Earlier this year, I talked about Star Wars: The Force Awakens, and what it taught me as a writer. While that movie fell a bit short of my expectations (A bigger Death Star? Really?), Rogue One: A Star Wars Story did not. And, I learned even more about what makes good story and character development.

[youtube https://www.youtube.com/watch?v=sC9abcLLQpI]

Lesson #1: Heroes and Humanity

Some reviewers complained that there was more Death Star in the Rogue One movie, but at least here, it made sense in the script. We already knew that the Rebellion had gotten the plans for the Death Star somehow. So being mad about that is like being mad that Aaron Burr says, “And I’m the damned fool that shot him,” at the beginning of Hamilton.

What really makes the story in Rogue One important is the sacrifices the people made to get those plans–most of whom weren’t recognized and/or acknowledged. Of course there are obvious reasons why this is (due to the copyright date of Star Wars: A New Hope) but it also shows that real heroes don’t go in expecting recognition. This very subtle nuance breathed the kind of life into Rogue One that The Force Awakens lacked by revealing the true nature of humanity and how war really changes and affects people.

Questions for writers: What would your hero do if he/she didn’t think anyone was watching? Is this different from when your hero is in front of an audience?  Why/why not?

Lesson #2: The When and Why of Things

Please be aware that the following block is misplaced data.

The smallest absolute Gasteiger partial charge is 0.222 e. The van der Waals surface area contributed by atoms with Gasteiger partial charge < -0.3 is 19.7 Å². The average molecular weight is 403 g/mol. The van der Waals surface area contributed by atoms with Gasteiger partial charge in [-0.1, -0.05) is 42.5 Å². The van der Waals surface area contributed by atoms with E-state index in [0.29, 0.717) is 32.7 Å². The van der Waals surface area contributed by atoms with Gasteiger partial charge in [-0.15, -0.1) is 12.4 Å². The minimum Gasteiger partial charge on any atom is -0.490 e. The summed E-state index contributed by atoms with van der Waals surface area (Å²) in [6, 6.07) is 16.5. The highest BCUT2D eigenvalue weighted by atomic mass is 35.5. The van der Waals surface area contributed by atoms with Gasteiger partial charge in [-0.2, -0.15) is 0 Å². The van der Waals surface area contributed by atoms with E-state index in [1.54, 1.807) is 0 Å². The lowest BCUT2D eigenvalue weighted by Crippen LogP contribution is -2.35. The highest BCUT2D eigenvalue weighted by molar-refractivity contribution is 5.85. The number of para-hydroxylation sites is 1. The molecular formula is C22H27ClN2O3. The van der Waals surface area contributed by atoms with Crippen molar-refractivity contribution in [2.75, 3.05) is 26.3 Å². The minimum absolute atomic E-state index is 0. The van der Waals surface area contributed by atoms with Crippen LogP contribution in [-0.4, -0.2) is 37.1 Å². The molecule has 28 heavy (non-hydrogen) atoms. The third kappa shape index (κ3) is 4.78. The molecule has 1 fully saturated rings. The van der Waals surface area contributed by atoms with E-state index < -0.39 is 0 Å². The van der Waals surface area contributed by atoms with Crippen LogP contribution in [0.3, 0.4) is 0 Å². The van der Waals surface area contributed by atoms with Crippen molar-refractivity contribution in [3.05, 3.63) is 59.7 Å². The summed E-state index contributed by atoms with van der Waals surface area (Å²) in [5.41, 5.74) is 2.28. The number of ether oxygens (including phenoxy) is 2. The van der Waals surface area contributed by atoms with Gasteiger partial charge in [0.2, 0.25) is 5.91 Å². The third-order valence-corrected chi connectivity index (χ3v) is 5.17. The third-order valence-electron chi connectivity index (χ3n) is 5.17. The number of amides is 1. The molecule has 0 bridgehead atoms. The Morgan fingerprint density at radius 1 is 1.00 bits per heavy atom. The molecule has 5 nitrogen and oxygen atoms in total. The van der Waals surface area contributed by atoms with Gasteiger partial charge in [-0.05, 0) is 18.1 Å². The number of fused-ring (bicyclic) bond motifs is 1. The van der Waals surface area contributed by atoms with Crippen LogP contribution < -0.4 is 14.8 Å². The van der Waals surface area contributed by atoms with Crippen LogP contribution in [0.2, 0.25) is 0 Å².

The other take-away I got from Rogue One was the unwillingness of some of its heroes, particularly Cassian Andor, a Rebel Alliance Intelligence officer played by the brilliant Diego Luna. A lot of people who saw this movie with me didn’t like his character, and normally I’d agree. He’s the naysayer put in to act as a mere foil for the main character, and, if not fleshed out, you pretty much hope this guy just stops talking so we can get on with the plot already. At least, that’s how I often feel.

But with Diego Luna’s Cassian, I bought it, and here’s why. He demonstrated that people don’t often act unless circumstances force them to do so. Cassian is extremely devoted to the Rebellion, and the script reveals why it’s hard to break him of that. He needs a really good reason to change tactics, and finally finds one (though I won’t tell you what it is).

Questions for writers: What motivates your characters to fight (or not fight)? Do they go along willingly, or are they stubborn within their journey?

Hope this helps. May the force be with you all. And here’s some Teddy Roosevelt in homage to my other post.

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